Tradition | Inquirer Opinion
There’s the Rub


/ 10:40 PM January 05, 2014

I was congratulating myself last New Year’s Eve that the demonic bedlam that takes place every New Year’s Eve to drive the demons away lasted relatively briefly. It took only less than an hour where I lived, rising to crescendo by midnight and tapering off about 15 minutes or so later. Finally, I thought, we had come to our senses. Or the pleas about just sending the money to the victims of Yolanda instead of burning it in one senseless, wasteful and (self-)destructive ritual had finally fallen on not-very-deaf ears.

Until I saw the pictures next day. Though the casualties appeared to be fewer this year than last, they were still there, many of them children, screaming their heads off in emergency rooms as their blown-off fingers and other body parts were being treated.


As usual too, someone had died from a to-whom-it-may-concern bullet that found its way into his head. That someone was three-month-old Von Alexander Llagas of Caoayan, Ilocos Norte, who was sleeping the sleep of the innocent on New Year’s Eve when the wayward missile ended his life. As of last count, 32 people had been hit by stray bullets since Dec. 16. Von Alexander is the only one reported to have died from it.

One is tempted to say thank God for small blessings. Last year, three died, including quite tragically, and monstrously, seven-year-old Stephanie Nicole Ella. A happy child, Nicole had been just dancing the gangnam  an hour earlier before she joined her family in Caloocan to watch the fireworks to greet the New Year. Suddenly, she collapsed, a bullet having fallen on the top of her head. The bullet smashed the left side of her brain before exiting through her cheek. She never regained consciousness. She never saw the new year.


One is tempted to say thank God for small blessings, except that it’s obscene to associate this with a blessing. A death is a death, and doubly unacceptably when it visits a child, and triply unacceptably when it visits a child in this way. My heart bleeds for Von Alexander’s parents, as it did for those of Nicole. To have this happen in the most joyous of nights, that is unfathomably cruel. And the thing of it is, it is so utterly gratuitous, it is so utterly preventable. It need not happen at all, it should not happen at all.

Last year, it was Lito Lapid who, in a sudden and inspired burst of lucidity, drew attention to it by saying that he had filed a bill some time back proposing harsher punishments for the miscreants and couldn’t understand why it hadn’t yet passed. His bill called for meting out six years to those found to have fired their weapons during revelries, 12-20 years to persons of authority, and life imprisonment to those who caused a death from it. The current penalty is a maximum of six months in jail.

I don’t know that adding stiffer, or indeed harsher, penalties for this crime will deter this crime. Life imprisonment, or earlier lethal injection, for rapists hasn’t exactly deterred rape in this country. You get that every time a particularly brutal case of rape, or worse rape with murder, happens; legislators vying to find a punishment commensurate to the crime, including lopping off the offending organ. I do believe that firing guns on New Year’s Eve deserves a punishment beyond a few months in jail: It is a grievous crime and deserves a grievous punishment. But I believe even more in catching the culprits first.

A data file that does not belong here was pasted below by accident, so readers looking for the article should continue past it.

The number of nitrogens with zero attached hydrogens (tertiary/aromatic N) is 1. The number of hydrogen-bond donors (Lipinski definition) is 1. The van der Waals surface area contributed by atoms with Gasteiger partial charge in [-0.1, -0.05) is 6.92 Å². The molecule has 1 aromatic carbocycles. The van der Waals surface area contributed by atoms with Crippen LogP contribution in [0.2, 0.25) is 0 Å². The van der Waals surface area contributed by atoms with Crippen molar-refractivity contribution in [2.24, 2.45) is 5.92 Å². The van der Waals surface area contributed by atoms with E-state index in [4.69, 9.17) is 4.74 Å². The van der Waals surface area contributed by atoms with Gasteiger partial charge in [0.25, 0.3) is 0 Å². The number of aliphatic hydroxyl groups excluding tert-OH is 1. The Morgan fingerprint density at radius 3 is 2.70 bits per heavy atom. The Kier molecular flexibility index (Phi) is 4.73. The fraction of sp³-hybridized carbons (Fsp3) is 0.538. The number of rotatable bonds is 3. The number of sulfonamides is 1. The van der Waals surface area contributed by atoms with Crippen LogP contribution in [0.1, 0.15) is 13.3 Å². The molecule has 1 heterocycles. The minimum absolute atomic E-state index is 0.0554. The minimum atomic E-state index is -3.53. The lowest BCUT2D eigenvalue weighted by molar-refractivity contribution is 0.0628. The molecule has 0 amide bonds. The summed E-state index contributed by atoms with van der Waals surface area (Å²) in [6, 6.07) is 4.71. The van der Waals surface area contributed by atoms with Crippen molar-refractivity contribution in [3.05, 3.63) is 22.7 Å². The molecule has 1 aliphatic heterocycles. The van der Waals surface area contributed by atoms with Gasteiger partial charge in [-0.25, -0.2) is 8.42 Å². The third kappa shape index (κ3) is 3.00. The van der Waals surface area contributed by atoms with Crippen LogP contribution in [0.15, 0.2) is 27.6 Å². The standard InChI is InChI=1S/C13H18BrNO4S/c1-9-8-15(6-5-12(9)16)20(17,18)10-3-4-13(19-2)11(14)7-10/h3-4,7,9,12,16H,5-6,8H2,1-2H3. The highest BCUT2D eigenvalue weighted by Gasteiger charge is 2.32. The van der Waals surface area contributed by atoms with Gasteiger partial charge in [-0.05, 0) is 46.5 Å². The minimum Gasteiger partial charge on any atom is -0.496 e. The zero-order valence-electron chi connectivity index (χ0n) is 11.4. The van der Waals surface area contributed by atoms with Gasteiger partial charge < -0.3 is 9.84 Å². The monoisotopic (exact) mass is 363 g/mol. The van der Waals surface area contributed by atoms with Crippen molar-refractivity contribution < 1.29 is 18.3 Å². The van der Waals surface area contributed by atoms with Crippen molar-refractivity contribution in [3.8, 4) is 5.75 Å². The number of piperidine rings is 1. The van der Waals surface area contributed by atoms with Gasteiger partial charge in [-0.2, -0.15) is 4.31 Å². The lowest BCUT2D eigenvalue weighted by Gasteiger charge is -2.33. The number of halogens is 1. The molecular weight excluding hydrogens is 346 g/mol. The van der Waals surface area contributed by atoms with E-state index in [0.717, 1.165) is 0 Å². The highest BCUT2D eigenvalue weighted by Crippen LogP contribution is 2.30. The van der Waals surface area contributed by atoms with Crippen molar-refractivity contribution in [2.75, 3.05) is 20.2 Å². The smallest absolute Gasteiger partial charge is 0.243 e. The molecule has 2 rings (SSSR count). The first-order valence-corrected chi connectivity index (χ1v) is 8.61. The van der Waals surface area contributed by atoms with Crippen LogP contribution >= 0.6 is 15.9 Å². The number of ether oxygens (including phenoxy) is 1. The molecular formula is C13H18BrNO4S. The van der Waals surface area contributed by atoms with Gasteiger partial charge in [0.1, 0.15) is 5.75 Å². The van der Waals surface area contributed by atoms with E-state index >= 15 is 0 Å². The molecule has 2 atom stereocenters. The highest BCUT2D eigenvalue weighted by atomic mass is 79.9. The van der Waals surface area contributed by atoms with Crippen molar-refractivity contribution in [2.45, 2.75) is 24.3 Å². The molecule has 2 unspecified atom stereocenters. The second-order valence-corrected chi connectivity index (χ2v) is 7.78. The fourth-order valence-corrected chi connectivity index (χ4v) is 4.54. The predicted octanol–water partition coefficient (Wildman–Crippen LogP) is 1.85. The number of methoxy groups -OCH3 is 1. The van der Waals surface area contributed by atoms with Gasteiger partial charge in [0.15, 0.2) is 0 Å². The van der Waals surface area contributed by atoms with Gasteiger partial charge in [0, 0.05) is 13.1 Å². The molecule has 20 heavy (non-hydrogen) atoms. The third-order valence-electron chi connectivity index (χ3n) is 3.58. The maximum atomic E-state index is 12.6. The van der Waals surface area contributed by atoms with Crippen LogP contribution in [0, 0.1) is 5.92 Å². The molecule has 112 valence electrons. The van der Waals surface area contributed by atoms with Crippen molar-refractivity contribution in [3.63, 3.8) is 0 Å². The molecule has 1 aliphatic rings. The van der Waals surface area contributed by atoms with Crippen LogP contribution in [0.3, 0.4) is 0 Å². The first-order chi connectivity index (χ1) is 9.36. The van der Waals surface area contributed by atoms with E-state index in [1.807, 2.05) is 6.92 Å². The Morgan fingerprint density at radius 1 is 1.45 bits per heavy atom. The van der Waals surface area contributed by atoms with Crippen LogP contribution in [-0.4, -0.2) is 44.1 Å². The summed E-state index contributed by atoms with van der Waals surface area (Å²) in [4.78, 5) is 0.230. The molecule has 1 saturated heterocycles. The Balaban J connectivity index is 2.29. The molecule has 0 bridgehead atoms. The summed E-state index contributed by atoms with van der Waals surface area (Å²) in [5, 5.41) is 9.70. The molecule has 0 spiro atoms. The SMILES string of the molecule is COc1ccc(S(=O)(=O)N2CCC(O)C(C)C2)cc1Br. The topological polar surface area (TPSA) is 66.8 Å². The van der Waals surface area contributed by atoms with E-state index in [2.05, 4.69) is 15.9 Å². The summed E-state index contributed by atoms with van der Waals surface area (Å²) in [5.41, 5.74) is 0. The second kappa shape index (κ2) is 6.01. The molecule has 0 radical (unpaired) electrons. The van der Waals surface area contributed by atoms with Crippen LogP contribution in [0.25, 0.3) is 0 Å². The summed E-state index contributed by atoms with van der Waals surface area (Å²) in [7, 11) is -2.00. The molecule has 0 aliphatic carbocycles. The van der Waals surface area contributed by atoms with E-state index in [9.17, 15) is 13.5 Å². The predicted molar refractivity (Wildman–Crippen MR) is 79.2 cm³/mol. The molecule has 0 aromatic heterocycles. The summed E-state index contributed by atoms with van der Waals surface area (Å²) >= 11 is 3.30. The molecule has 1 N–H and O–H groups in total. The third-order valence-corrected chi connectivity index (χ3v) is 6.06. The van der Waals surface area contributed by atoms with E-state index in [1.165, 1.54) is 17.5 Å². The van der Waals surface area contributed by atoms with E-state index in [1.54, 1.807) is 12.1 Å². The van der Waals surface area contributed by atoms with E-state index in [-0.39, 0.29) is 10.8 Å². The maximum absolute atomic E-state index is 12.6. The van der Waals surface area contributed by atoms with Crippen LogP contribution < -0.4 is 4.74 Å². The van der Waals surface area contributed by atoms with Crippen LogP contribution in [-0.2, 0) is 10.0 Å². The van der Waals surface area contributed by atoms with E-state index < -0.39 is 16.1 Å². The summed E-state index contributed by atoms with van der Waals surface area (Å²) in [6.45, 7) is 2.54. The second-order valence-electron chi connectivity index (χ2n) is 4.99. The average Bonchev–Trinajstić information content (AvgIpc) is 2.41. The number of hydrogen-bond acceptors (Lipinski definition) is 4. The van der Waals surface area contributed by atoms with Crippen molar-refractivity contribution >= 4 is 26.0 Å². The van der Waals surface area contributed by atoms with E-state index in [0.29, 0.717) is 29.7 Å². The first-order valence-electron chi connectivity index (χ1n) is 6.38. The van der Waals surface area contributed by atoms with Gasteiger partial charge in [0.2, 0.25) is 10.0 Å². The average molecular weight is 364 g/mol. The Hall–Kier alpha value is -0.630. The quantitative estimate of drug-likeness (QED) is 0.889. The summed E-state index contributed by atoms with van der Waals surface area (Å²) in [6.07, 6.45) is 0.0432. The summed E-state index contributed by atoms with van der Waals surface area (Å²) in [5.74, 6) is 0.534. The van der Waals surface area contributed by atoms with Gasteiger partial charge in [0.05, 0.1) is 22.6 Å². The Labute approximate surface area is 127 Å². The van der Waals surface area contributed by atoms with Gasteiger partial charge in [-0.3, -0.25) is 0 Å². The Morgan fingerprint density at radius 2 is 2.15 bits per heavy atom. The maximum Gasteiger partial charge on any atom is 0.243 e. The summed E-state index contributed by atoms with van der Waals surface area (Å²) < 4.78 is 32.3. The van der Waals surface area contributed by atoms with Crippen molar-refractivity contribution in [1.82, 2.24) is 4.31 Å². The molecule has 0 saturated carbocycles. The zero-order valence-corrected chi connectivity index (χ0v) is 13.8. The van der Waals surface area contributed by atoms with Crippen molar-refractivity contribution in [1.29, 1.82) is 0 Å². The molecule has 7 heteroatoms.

To this day, none of those who fired their guns, one of which ended the life of Nicole, has been found. To this hour, none of those who fired their guns, one of which ended the life of Von Alexander, has been found. Or at least been arrested, never mind jailed. These things have a way of disappearing in the maze of settlement or areglo.

Just catch the murderer(s) of Nicole please. And Von Alexander’s. Or else we’ll be making this same lament next year.

On a broader plane, I know it’s an un-Christian thought but I have very little sympathy for the victims of New Year’s Eve revelry. Other than those of course who became so through no fault of their own, who just happened to be in the wrong place at the wrong time. Particularly so this year when Tacloban grovels from homelessness and an uncertain future. What is exploding firecrackers on New Year’s Eve but fiddling while Rome burns? Or quite literally burning money while Leyte starves? You’ve got excess money? Give it to those that desperately need them.

I know exploding firecrackers on New Year’s Eve is a tradition. But it’s a poisonous tradition, literally in that it poisons the air. It doesn’t drive demons away, it unleashes them, not least in children missing body parts, not least in dead ones. It’s all of a piece, the exploding of firecrackers and the firing of guns, a collective release of restraint, a collective seizure of madness, people falling into reckless, heedless, abandon out of a need for a national exorcism, out of a need for personal catharsis. Which produces neither. Which produces only the spectacle of hellish agony next day.


New Year’s Eve is a joyous time of the year naturally given to revelry. Other peoples indulge in raucous rejoicing too, but they limit it to watching fireworks and drinking themselves to a stupor, waking up next day only to a bad recollection of the night before or a worse hangover. Not to the sight of the dead and wounded. I know exploding firecrackers and firing guns during New Year’s Eve are a tradition, but if traditions can begin, they can also end. Bad traditions can and should.

Take it from “Fiddler on the Roof.” If things like arranged marriages and rigid social roles can end, things like murderous revelry can. It’s part of tradition too that things change.

It’s part of tradition too that people change.

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